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We've improved Slashdot's video section; now you can view our video interviews, product close-ups and site visits with all the usual Slashdot options to comment, share, etc. No more walled garden! It's a work in progress -- we hope you'll check it out (Learn more about the recent updates).

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Comment: Re:Of course they are (Score 1) 256

by joe_frisch (#49132517) Attached to: It's Official: NSA Spying Is Hurting the US Tech Economy

And this is why its so sad that the NSA did this. The US could have grabbed a lot of the market if we could have assured users that our equipment was trustworthy. It would have taken some time, but eventually we would have grabbed market share from China. Now that everyone assumes both countries are spying on their hardware, we no longer have that competitive advantage.

Comment: Re:Another rumor ... (Score 1) 112

by joe_frisch (#49098283) Attached to: TrueCrypt Audit Back On Track After Silence and Uncertainty

Once trust is lost, you can't get it back. There is no way to trust the people who are telling you to trust the audit. NSA *could* be anywhere. That doesn't mean that they ARE anywhere, but I can't see any way to trust any software or audit process. (unless you are one of the extremely rare people who can personally audit the code).

If you had a piece of code that *you* knew was completely secure, how could you convince me of that?

Comment: The public needs to want it to end (Score 1) 239

by joe_frisch (#49023621) Attached to: Ask Slashdot: What Will It Take To End Mass Surveillance?

I don't think that they do. Universal surveillance can be valuable for all sorts of things. Used correctly it can almost eliminate crime (except of course crimes committed by the entity that controls the surveillance).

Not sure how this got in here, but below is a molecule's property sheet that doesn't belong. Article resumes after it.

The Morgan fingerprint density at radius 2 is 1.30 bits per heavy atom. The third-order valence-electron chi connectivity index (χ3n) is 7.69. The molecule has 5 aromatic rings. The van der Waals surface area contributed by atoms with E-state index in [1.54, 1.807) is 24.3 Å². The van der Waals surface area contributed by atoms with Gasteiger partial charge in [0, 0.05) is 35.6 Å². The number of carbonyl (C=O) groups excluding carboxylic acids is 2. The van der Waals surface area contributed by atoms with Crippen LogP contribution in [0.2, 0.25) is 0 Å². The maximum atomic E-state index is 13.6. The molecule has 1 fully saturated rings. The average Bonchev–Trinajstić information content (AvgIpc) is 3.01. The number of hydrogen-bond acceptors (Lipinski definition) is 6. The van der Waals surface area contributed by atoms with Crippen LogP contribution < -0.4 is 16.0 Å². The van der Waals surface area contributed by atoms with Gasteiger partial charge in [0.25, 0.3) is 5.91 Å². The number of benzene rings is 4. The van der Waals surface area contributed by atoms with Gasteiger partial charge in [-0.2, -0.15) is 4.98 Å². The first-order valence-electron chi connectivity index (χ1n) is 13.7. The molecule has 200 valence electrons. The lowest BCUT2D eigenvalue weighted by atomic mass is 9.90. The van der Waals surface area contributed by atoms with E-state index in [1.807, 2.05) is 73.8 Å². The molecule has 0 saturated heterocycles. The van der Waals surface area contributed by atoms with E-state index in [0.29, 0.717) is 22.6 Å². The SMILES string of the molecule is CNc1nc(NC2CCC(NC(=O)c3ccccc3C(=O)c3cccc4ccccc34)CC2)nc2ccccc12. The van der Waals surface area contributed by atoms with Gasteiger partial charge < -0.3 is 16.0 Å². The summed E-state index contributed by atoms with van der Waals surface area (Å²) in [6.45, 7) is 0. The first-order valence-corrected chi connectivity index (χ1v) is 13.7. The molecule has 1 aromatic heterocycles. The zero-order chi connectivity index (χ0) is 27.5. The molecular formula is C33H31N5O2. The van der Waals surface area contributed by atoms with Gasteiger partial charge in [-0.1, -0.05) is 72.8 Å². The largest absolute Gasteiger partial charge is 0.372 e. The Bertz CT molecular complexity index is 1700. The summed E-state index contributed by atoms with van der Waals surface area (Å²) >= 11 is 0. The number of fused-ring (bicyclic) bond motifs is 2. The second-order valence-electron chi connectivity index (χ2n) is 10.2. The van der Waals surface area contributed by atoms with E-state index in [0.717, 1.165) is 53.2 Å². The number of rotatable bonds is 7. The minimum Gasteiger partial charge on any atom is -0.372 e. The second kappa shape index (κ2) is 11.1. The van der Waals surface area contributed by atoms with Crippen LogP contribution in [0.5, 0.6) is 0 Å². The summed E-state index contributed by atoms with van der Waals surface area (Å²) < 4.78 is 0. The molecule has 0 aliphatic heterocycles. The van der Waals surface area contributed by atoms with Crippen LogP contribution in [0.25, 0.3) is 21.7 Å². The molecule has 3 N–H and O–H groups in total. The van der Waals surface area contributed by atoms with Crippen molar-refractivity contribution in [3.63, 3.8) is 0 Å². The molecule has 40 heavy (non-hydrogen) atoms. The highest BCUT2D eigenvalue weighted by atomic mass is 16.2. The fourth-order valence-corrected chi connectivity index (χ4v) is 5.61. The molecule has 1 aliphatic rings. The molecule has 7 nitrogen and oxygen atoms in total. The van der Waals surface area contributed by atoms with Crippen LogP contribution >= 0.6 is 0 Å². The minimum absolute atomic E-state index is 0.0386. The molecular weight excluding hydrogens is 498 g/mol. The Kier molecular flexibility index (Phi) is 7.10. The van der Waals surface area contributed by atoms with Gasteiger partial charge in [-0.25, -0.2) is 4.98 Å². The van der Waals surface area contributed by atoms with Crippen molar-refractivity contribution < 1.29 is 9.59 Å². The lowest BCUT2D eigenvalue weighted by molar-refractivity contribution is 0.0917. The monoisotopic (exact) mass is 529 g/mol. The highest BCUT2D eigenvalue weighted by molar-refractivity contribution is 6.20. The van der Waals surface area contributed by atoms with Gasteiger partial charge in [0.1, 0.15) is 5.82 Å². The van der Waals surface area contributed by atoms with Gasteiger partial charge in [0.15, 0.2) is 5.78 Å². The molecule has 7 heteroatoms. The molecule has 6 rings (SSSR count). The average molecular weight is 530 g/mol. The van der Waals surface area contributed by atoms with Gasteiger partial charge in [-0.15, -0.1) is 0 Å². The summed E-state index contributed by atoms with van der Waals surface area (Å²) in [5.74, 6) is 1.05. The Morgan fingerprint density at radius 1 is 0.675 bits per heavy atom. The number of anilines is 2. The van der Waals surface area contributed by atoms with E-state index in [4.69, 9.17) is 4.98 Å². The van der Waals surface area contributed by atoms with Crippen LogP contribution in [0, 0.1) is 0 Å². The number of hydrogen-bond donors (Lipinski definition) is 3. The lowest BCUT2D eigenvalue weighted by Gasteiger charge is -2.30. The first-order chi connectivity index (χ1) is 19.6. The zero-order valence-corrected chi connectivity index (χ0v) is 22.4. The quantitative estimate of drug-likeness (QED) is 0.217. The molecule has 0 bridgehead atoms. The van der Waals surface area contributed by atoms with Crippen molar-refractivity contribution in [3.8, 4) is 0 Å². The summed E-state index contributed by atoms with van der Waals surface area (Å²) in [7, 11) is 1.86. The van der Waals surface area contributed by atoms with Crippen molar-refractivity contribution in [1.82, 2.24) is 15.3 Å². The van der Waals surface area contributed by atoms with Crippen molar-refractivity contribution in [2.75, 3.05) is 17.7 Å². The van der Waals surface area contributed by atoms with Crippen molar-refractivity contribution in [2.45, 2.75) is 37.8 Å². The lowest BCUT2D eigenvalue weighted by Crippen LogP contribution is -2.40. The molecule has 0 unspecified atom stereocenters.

So far it seems that the public is willing to accept almost unlimited surveillance. They may know that its a deal with the devil,but many people are willing to make those deals.

I think Slashdot is not a representative sample - the posters here tend to think more deeply about issues than does the general public, and I think we are more aware of just how badly a surveillance society could go.

Comment: Re:Nice but wish it was video from L2 (Score 1) 33

I wasn't suggesting a mission just to measure this (which of course can be simulated), but rather that it would be something that could easily be recorded form one of the many existing missions(or maybe tourist hotels) that would be distributed throughout the solar system.

Comment: Re:Just give the option to turn it off... (Score 1) 823

by joe_frisch (#48880965) Attached to: Fake Engine Noise Is the Auto Industry's Dirty Little Secret

Absolutely agree if we are talking about fake noise piped into the cabin to make the car sound louder.

My BMW M235 does this and it really pisses me off that I can't disable it without hacking. Makes me wish I had bought a (very similar) Audi S3 which does have and enable / disable for engine sounds in the in-cabin settings. In the M235 the noise seems connected to the "sport" steering and shifting program (though their documentation doesn't admit it of course).

Great plan BMW - you've succeeded in making one of your customers feel like an idiot, a great way to boost future sales. There is this new thing called and "internet" were people share information - you should read up on it. It means that you can't keep things like this secret .

"Safety" noises on electric cards are an entirely different issue.

Comment: Re:Since when did unknown == paradox?? (Score 1) 231

by joe_frisch (#48875999) Attached to: The Paradoxes That Threaten To Tear Modern Cosmology Apart

Agreed. Also, if you someone is worried about conservation of energy you have to worry about the big-bang - where everything suddenly appears.

We don't yet have a good theory that includes quantum mechanics and gravity - and that seems to be central to all of these unknowns. Likely we will figure one out eventually.

Most of the issues with quantum gravity occur at scales that are not accessible in the laboratory. Every experiment we can do is predicted by existing theories, and we can't reach the conditions where we expect those theories to fail.

Comment: Re:"Programming" Excel (Score 1) 242

by joe_frisch (#48749787) Attached to: Little-Known Programming Languages That Actually Pay

Nothing wrong with Excel. For some types of problems it is a very efficient tool. It takes quite a bit of skill to write a complex spreadsheet that can be used effectively by other people.